Eisenberg Helps Holocaust Victim’s Son Obtain Reparations From France
Of Counsel Leah Eisenberg has helped secure reparations for the son of a French Jewish man who was deported during the German occupation of France in World War II and later died at the Auschwitz concentration camp in Poland.
Eisenberg had been working at her desk one day last year when she received a completely unexpected call from a man named Leon, who had heard about a French program that provides reparations to people who lost a parent in the Holocaust and wanted her help applying for it.
She said her first inclination was to refer the man to one of her colleagues who had had some experience helping Holocaust survivors obtain compensation for the wrongs they suffered.
But she soon decided that she – a third-generation Holocaust survivor – should take it upon herself to figure out how to help this man obtain the benefits to which he was entitled.
Eisenberg researched the program, which indemnifies orphans whose parents were the victims of anti-Semitic persecution during the occupation and who died in deportation. Beneficiaries are entitled to a lump-sum payment of 180,000 francs or a monthly stipend of 3,000 francs for life.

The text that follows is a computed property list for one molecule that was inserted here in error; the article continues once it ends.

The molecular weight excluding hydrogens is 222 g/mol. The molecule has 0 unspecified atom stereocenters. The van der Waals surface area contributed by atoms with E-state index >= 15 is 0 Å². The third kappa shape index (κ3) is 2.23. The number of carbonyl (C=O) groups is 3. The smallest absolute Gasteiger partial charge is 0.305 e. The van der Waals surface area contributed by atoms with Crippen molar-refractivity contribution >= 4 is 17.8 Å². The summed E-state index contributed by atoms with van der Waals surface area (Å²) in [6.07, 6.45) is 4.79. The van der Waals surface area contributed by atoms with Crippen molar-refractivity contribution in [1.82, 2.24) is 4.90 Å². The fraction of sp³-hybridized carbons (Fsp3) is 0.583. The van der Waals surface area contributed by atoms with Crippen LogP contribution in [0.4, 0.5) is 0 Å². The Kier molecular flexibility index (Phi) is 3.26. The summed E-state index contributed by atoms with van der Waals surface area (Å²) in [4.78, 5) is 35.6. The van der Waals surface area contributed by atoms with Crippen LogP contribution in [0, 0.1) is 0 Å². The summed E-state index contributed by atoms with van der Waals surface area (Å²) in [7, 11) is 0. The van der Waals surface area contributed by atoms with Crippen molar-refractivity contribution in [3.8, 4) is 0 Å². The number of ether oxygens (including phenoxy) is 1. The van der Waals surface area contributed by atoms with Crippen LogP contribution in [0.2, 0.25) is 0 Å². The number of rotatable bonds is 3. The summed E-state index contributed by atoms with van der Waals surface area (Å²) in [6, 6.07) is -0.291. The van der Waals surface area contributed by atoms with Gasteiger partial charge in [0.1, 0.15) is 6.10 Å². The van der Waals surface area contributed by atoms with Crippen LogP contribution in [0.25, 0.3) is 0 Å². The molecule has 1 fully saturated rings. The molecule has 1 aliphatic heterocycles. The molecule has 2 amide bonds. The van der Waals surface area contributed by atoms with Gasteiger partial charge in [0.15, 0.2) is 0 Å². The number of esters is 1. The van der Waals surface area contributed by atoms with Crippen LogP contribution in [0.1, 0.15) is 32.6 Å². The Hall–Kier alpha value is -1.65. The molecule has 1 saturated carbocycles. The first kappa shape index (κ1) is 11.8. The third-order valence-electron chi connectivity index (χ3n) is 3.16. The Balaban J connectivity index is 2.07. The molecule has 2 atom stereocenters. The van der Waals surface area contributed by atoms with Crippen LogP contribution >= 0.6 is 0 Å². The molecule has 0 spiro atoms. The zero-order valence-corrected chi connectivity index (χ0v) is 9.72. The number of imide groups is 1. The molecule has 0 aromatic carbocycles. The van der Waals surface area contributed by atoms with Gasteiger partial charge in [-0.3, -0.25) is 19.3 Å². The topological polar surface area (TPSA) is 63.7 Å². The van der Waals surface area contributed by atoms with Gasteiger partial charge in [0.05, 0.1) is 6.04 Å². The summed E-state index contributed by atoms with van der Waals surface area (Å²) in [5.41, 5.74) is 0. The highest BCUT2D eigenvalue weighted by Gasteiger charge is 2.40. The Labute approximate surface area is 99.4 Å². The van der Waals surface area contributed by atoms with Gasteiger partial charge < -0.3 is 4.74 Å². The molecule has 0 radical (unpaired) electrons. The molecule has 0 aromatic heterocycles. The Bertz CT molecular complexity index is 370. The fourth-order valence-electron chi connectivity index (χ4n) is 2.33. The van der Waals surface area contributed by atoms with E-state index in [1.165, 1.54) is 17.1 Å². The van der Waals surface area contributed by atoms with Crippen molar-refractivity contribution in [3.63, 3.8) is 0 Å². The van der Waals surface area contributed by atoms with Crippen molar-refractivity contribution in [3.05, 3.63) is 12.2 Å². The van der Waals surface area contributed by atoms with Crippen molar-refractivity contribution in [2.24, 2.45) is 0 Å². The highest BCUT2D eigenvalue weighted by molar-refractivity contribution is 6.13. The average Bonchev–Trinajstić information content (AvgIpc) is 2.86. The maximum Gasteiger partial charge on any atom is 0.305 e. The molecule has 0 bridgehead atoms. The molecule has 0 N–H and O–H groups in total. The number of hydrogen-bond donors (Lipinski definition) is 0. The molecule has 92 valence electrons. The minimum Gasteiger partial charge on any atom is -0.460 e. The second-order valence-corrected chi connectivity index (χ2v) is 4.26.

Leon, who was born during the war, told Eisenberg that his father had been rounded up by the Nazis and sent to Auschwitz on a French-own train. His mother placed him and his older brother in an orphanage while she went into hiding, working as a maid in Belgium. After the war, the three of them were miraculously reunited and eventually came to live in the United States.
After meeting several times with Leon to obtain the documents he needed to apply for the program, Eisenberg, with the help of a French-speaking colleague, was able to translate and complete the application forms on Leon’s behalf. Late last year, Leon received his first monthly stipend of approximately $700, plus a retroactive amount for the five months his application had been pending prior to approval.
Now, Eisenberg is planning to repeat the process on behalf of Leon’s brother. She is also researching other programs for which Leon and his brother may be eligible.
While the practice of law has its own rewards, Eisenberg says, there are few things in life more rewarding than dedicating your time, your skills, and your resources to help somebody as deserving as Leon.
“The opportunity to help Leon – and now his brother – is a gift that has given me a deeper appreciation for how our skills and resources can be used to bring a little light into someone else’s life,” she says.